Bettor’s Delight had a very good night at Vernon, as the 3 YO filly Hey Kobe won a $45,000 Excelsior A final in 51.2 for Matt Kakaley and the Drolets; another sophomore filly, Luck Be A Lindy, took a $50,000 consolation for Jeff Gregory; and the 3 YO gelding Masterson won an Excelsior A final for Morrill. The latter had three high dollar wins on the night.


They sold 37 fewer head at Sunday’s Canadian Yearling Sale at Flamboro Downs—118 as opposed to 155 last year—but the average was up a staggering 69.4%. Those 155 yearlings averaged $12,614 a year ago this week, but $21,370 on Sunday. There was only one for sale by Vintage Master, the first crop sire of Thatsoveryverynice. There are only 17 in the crop selling this year. And there were only a couple by Big Jim. There are 41 registered to the crop currently selling.

The five sold by Sportswriter averaged $31,500, while the eight Shadow Plays averaged $30,125. The star of the sale, Kadabra, averaged $40,000 for seven sold. A pair by Warrawee Needy went through the sale, one, a filly, for $50,000. There was also a colt by Daylon Magician sold.


Out of town drivers took all five of the Grand Circuit stakes at Mohawk on Saturday night—with Gingras winning three, and Sears and Tetrick one apiece. Burke won two; Takter, Alagna and Norman each one each.

Mission Brief gets the absolutely nasty award for her five length win in the Elegantimage, with Gingras taking a wake me up when it’s over catnap in the bike. Burke’s other stakes winner, Southwind Frank, was also very impressive. Wild Honey wasn’t going to beat Mission Brief under any circumstances—except a break—but she overcame the trip from hell in reign to Campbell to finish second. The undersized Cantab Hall miss is one tough customer.

Sears swung McWicked wide very late in the preferred at Mohawk Saturday and he paced enough to finish second. Maybe he’s coming around. Last year’s division champ didn’t start until the end of July and he’s now zero for six.

JL Cruze finished last in the Maple Leaf. He hasn’t made the board in his three starts since beating his fellow four-year-olds in the Hambo Maturity in late July. Crazed had an opportunity for a major breakthrough with Crazy Wow, JL Cruze and Gural Hanover, but it hasn’t happened.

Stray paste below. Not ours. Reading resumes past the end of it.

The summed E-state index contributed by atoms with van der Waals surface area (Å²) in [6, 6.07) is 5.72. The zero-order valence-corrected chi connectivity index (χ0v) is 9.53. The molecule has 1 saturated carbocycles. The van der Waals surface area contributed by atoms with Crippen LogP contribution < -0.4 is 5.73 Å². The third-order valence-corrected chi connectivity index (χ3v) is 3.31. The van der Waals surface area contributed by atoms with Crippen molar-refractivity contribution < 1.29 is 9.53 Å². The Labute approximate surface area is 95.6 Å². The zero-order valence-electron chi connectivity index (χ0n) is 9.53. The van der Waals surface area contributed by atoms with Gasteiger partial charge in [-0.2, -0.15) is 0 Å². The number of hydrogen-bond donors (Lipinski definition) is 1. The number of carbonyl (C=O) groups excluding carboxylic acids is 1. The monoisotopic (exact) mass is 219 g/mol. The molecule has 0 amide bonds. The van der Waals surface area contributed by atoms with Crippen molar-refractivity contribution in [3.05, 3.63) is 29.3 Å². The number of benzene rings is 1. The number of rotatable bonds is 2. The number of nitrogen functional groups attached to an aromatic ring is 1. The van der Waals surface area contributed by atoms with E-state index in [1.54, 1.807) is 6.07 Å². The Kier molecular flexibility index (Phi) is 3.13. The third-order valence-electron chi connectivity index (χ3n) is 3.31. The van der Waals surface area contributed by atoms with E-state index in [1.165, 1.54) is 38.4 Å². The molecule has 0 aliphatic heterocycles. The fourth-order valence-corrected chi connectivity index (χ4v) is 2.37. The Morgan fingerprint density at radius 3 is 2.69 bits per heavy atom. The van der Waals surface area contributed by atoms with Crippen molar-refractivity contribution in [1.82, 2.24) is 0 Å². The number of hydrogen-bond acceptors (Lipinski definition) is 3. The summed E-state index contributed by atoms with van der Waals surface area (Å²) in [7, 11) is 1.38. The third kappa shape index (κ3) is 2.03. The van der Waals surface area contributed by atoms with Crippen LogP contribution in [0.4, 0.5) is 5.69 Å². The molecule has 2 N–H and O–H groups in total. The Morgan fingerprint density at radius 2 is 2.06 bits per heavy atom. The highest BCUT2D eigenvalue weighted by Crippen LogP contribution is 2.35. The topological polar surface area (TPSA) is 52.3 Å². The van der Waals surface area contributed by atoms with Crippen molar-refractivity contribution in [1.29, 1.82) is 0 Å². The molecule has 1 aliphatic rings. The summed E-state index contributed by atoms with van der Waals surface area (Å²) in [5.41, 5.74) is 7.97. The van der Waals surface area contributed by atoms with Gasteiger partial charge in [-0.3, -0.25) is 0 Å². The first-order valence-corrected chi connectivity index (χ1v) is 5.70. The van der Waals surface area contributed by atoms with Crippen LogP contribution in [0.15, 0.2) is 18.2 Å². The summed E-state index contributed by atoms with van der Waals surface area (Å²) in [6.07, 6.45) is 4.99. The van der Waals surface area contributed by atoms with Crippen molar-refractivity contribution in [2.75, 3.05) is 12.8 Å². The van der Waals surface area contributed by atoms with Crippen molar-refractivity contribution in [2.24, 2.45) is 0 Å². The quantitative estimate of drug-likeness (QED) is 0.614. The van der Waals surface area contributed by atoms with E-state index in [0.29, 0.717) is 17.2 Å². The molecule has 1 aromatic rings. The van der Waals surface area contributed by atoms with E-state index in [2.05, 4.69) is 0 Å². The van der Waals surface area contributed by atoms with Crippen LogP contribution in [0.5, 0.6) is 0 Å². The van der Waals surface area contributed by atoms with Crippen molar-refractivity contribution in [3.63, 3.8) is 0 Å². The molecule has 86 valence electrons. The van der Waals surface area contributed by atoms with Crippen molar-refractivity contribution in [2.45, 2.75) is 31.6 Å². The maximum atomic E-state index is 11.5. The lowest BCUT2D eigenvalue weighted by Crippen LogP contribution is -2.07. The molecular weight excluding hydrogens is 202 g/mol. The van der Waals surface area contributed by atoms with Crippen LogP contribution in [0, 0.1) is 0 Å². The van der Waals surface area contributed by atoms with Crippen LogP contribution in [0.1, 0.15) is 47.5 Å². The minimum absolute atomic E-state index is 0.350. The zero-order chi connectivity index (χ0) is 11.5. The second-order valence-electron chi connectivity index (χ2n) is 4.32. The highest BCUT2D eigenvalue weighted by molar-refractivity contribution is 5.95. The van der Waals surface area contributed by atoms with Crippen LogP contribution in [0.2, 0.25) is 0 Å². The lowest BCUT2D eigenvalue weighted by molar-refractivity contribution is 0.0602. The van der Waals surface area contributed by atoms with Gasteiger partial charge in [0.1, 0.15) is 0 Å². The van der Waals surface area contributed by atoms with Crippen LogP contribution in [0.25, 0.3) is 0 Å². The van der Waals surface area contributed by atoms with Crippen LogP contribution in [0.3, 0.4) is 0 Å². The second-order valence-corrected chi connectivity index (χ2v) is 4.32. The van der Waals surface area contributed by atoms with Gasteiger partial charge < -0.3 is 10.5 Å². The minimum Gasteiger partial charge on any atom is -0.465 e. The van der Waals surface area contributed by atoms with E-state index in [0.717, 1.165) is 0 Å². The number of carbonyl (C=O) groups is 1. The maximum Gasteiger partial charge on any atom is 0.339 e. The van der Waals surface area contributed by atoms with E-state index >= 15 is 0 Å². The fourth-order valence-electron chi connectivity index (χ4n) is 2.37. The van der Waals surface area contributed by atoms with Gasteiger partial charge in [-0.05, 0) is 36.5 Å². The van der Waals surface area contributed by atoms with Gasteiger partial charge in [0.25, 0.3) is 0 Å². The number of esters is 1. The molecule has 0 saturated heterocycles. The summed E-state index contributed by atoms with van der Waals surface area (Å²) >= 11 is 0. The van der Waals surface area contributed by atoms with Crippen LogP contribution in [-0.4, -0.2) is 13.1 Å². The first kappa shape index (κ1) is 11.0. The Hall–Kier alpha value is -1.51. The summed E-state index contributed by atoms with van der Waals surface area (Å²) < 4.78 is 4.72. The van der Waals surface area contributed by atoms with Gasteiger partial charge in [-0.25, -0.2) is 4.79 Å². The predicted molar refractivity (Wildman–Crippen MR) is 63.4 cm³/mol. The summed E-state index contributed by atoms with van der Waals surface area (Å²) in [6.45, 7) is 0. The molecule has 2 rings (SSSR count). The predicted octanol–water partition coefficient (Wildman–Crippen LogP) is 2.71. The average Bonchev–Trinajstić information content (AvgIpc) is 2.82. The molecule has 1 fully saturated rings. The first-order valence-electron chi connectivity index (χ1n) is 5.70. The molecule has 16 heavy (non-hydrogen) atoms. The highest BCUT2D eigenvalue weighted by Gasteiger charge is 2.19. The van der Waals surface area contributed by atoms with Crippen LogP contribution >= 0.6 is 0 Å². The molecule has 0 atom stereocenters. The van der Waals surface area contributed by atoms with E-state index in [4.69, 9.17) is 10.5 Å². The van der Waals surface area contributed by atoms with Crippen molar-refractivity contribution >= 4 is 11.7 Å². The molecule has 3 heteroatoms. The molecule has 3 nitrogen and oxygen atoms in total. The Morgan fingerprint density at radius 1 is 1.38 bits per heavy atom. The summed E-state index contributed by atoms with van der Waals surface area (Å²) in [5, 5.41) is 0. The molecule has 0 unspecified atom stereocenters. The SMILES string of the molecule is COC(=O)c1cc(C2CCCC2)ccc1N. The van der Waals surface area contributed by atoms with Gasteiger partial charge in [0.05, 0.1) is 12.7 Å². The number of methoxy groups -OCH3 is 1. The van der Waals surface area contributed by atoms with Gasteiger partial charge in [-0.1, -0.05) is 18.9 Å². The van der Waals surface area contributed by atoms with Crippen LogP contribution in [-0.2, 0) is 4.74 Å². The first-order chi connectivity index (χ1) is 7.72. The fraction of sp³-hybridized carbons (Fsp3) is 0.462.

With wins in the Wellwood, CTC and Elegantimage on Saturday, and five wins, including a split of the Liberty Bell at Harrah’s Sunday, Yannick Gingras has passed the $9 million mark. He needs $8.2 million in the next 16 weeks to match last year’s record total.

Ron Burke is up over $17 million. He needs more than $11 million to match last year’s record haul. Jimmy Takter is past the $8 million mark on only 561 starts.

Joe FitzGerald

Friday, September 18, 2015

The Jugette

The brain trust in Delaware, Ohio forgot to include Empire Classic winner Mosquito Blue Chip in the mix when they drew for the Jugette, so they rebooted, this time with a dozen fillies. Ron Burke, who has four entered, got screwed as he lost his rail positions with Bettor N Bettor and Band Of Angels, and wound up with both leaving from the three post. And Sassa Hanover, who originally drew the three in the first elimination, wound up with the six on the redraw.

The fact that only 12 fillies are entered in the Jugette is disappointing. There is no Peelers, Jewel, Nitelife or Put On A Show, in her prime, to scare folks away. I guess everyone’s too busy promoting their better fillies for beating up on the slow poke sire stakes competition and getting them ready for the Super Duper Gold Plated Sire Stakes Finals.

The Rocknroll Hanover filly, Wicked Little Minx, who starts in the first elimination for Brett Miller and Nancy J, is the only filly not bred in either New York or Pennsylvania. Six are from the former and five from the Keystone State—all by SBSW. We’re always hearing about how great the Ontario program is. Where are they? Must be resting up for the OSS Gold Series. But the next Gold leg is October 1 and the final is the 10th.

The Burke Barn entered four, while Delaware based Brian Brown has three going. Folks love to rip Burke for overloading fields, but where would the sport be without him? There would only be eight entered without Burke. Many races at B tracks, like the Quillen, Indiana Pacing Derby/Dan Patch, Molson and Battle Of Lake Erie would be hurting without his contribution of starters over the years. Gural recently passed one of his goofy rules to limit him, but it did more harm than good.

Last year 22 entered the Jugette, leading to a pair of seven horse eliminations and an eight. Burke had seven in and Brown three [including the winner], just like this year. Jimmy Takter and Casie Coleman, both of whom took a pass for 2015, had three and two entered, respectively.

The field was more eclectic, as there were five Ontario breds and a pair from Indiana. There were only three from New York, because their Night of Champions was four days before the Jugette. This year it was eleven days prior to the race. And of course, there were thirteen from Pennsylvania.